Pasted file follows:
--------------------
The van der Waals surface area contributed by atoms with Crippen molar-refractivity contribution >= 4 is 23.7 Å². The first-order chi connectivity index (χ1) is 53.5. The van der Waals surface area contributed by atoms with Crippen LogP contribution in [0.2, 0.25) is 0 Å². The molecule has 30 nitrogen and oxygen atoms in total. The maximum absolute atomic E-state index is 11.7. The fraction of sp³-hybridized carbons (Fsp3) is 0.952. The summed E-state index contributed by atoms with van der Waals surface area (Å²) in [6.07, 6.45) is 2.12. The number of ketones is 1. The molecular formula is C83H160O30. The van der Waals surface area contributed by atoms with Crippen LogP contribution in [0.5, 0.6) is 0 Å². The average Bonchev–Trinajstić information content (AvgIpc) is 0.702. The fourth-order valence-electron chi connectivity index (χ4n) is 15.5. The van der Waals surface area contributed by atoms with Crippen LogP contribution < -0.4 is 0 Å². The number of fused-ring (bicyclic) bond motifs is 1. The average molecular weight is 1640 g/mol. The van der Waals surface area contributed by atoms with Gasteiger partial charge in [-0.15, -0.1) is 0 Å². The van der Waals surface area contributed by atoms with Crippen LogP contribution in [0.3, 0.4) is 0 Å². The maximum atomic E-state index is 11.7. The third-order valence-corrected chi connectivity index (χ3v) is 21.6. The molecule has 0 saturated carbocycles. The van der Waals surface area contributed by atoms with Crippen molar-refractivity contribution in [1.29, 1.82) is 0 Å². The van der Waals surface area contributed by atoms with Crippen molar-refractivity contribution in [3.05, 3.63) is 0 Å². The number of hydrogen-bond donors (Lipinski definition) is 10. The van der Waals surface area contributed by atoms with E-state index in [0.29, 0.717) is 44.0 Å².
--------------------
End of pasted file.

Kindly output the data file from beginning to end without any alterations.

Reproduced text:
The van der Waals surface area contributed by atoms with Crippen molar-refractivity contribution >= 4 is 23.7 Å². The first-order chi connectivity index (χ1) is 53.5. The van der Waals surface area contributed by atoms with Crippen LogP contribution in [0.2, 0.25) is 0 Å². The molecule has 30 nitrogen and oxygen atoms in total. The maximum absolute atomic E-state index is 11.7. The fraction of sp³-hybridized carbons (Fsp3) is 0.952. The summed E-state index contributed by atoms with van der Waals surface area (Å²) in [6.07, 6.45) is 2.12. The number of ketones is 1. The molecular formula is C83H160O30. The van der Waals surface area contributed by atoms with Crippen LogP contribution in [0.5, 0.6) is 0 Å². The average Bonchev–Trinajstić information content (AvgIpc) is 0.702. The fourth-order valence-electron chi connectivity index (χ4n) is 15.5. The van der Waals surface area contributed by atoms with Crippen LogP contribution < -0.4 is 0 Å². The number of fused-ring (bicyclic) bond motifs is 1. The average molecular weight is 1640 g/mol. The van der Waals surface area contributed by atoms with Gasteiger partial charge in [-0.15, -0.1) is 0 Å². The van der Waals surface area contributed by atoms with Crippen LogP contribution in [0.3, 0.4) is 0 Å². The maximum atomic E-state index is 11.7. The third-order valence-corrected chi connectivity index (χ3v) is 21.6. The molecule has 0 saturated carbocycles. The van der Waals surface area contributed by atoms with Crippen molar-refractivity contribution in [1.29, 1.82) is 0 Å². The van der Waals surface area contributed by atoms with Crippen molar-refractivity contribution in [3.05, 3.63) is 0 Å². The number of hydrogen-bond donors (Lipinski definition) is 10. The van der Waals surface area contributed by atoms with E-state index in [0.29, 0.717) is 44.0 Å².